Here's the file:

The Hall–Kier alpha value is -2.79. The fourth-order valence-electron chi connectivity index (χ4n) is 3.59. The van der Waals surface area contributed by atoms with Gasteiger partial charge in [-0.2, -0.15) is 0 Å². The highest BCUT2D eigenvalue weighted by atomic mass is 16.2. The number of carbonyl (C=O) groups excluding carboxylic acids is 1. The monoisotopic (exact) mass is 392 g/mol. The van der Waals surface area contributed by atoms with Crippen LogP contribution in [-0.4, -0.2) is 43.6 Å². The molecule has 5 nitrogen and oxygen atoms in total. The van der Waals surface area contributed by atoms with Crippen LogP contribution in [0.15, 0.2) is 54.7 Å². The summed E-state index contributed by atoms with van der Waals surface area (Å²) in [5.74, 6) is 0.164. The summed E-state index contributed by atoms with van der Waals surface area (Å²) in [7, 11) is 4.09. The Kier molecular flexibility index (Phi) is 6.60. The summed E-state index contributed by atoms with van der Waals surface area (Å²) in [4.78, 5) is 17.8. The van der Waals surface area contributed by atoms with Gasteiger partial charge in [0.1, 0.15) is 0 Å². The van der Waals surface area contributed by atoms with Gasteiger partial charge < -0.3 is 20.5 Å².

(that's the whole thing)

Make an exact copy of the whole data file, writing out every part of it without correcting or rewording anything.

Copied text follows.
The Hall–Kier alpha value is -2.79. The fourth-order valence-electron chi connectivity index (χ4n) is 3.59. The van der Waals surface area contributed by atoms with Gasteiger partial charge in [-0.2, -0.15) is 0 Å². The highest BCUT2D eigenvalue weighted by atomic mass is 16.2. The number of carbonyl (C=O) groups excluding carboxylic acids is 1. The monoisotopic (exact) mass is 392 g/mol. The van der Waals surface area contributed by atoms with Crippen LogP contribution in [-0.4, -0.2) is 43.6 Å². The molecule has 5 nitrogen and oxygen atoms in total. The van der Waals surface area contributed by atoms with Crippen LogP contribution in [0.15, 0.2) is 54.7 Å². The summed E-state index contributed by atoms with van der Waals surface area (Å²) in [5.74, 6) is 0.164. The summed E-state index contributed by atoms with van der Waals surface area (Å²) in [7, 11) is 4.09. The Kier molecular flexibility index (Phi) is 6.60. The summed E-state index contributed by atoms with van der Waals surface area (Å²) in [4.78, 5) is 17.8. The van der Waals surface area contributed by atoms with Gasteiger partial charge in [0.1, 0.15) is 0 Å². The van der Waals surface area contributed by atoms with Gasteiger partial charge < -0.3 is 20.5 Å².